Paradise Afire: The Sri-Lankan War 1971-1987 Volume 1
Authors: Adrien Fontanellaz & Tom Cooper
Publisher: Helion & Company
Post-WW2 conflicts were numerous, but often these smaller clashes were overshadowed by the bigger Cold War players. The publisher of this book has been working with some great authors to document some of these lesser-known events, breaking them up into different categories based on geographic regions. With great success in their Africa@War series, their focus has expanded to Asia@War. This book is in that new series and looks at the war in Sri Lanka.
Sri Lanka (at the time known as Ceylon) gained independence from Great Britain in 1948. Initially there was hope and plans to turn this large island off the coast of India into another version of Singapore, but despite economic potential and a fairly stable government, these plans did not achieve fruition. Between 1948 and 1971 there were several ethnic conflicts that hinted at underlying problems and these came to a head in 1971 with outright armed conflict. The war in Sri Lanka continued on for well over a dozen years, with only external forces from India providing a temporary stop in 1987. That was a temporary measure, though, and fighting resumed, continuing on for decades until 2009.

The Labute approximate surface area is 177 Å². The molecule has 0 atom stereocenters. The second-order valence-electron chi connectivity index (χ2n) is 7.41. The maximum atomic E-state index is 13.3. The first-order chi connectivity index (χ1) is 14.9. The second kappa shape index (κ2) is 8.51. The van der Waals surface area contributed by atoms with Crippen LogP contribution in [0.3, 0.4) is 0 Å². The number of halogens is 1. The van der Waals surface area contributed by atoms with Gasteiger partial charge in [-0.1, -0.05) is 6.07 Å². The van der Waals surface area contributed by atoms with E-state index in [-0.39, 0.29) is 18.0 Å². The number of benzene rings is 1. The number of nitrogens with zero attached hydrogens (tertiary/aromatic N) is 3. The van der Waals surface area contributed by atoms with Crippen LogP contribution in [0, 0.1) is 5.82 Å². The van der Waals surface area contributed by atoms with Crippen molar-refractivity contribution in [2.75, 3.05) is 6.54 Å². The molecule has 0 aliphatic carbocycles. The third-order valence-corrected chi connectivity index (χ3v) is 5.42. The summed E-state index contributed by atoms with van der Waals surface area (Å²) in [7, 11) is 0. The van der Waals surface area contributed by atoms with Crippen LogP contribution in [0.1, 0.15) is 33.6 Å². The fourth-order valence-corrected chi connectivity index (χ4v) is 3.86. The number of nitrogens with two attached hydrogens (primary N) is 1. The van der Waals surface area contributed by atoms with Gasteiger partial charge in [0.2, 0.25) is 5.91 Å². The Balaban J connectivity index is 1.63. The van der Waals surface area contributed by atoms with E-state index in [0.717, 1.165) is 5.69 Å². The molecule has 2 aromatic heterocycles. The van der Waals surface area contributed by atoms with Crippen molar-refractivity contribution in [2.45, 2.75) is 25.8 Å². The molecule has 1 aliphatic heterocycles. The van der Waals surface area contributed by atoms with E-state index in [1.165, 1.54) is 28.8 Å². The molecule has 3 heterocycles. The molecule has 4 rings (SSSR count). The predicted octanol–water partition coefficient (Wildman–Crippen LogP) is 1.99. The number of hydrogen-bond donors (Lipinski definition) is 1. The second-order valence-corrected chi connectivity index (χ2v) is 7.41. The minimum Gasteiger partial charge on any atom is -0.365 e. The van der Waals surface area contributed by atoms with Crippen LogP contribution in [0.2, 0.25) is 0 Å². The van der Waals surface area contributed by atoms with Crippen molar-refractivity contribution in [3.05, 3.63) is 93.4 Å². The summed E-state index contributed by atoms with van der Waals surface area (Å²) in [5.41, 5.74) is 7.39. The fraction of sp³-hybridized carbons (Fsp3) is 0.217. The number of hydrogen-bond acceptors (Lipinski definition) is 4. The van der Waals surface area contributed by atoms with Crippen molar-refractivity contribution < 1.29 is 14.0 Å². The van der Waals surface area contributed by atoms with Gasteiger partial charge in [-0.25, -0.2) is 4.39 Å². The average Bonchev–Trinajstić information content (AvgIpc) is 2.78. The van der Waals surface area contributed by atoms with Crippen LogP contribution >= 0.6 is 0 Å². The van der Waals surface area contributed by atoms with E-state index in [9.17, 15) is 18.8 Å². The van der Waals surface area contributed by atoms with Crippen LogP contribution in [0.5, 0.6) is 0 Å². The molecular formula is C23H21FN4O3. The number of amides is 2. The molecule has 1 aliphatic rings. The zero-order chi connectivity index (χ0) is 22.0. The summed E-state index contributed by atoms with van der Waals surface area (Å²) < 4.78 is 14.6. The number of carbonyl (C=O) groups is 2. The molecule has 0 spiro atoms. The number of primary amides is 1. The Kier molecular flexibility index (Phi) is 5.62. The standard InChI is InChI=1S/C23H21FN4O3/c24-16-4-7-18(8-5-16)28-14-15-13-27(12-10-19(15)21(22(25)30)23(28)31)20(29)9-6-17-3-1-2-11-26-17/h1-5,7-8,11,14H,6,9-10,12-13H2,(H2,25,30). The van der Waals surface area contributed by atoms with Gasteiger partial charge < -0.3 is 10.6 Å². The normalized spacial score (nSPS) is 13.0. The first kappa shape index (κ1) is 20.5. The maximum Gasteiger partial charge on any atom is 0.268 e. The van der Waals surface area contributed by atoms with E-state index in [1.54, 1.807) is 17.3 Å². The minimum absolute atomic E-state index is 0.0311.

As one might expect, this book is very rich on text, as there is quite a bit of information required to understand why these conflicts broke out. As such, this book begins with some deep history, going back hundreds of years. Understanding the pre-colonial population and how Europeans dealt with those groups goes a long way to understanding the post-WW2 uprisings. The book then provides a bit of background on Sri Lankan armed forces before delving into the people and events of the war.
Throughout the book there are useful maps, illustrations, and charts that help simplify some of the information presented. Also of great value are the photographs, which are not as plentiful as one might hope, but do provide a visual touch to the people, places, and equipment used during this war. Color illustrations also highlight some of the Sri Lankan military vehicles, both aircraft and ground vehicles. Finally, a thorough bibliography and footnotes help provide additional references and resources should the reader wish to delve further into this subject.
This is undoubtedly the most thorough synopsis of the Sri Lankan War out there, and I look forward to Volume 2. For those interested in small armed forces, this is a great book to have. My thanks to Casemate for the review copy.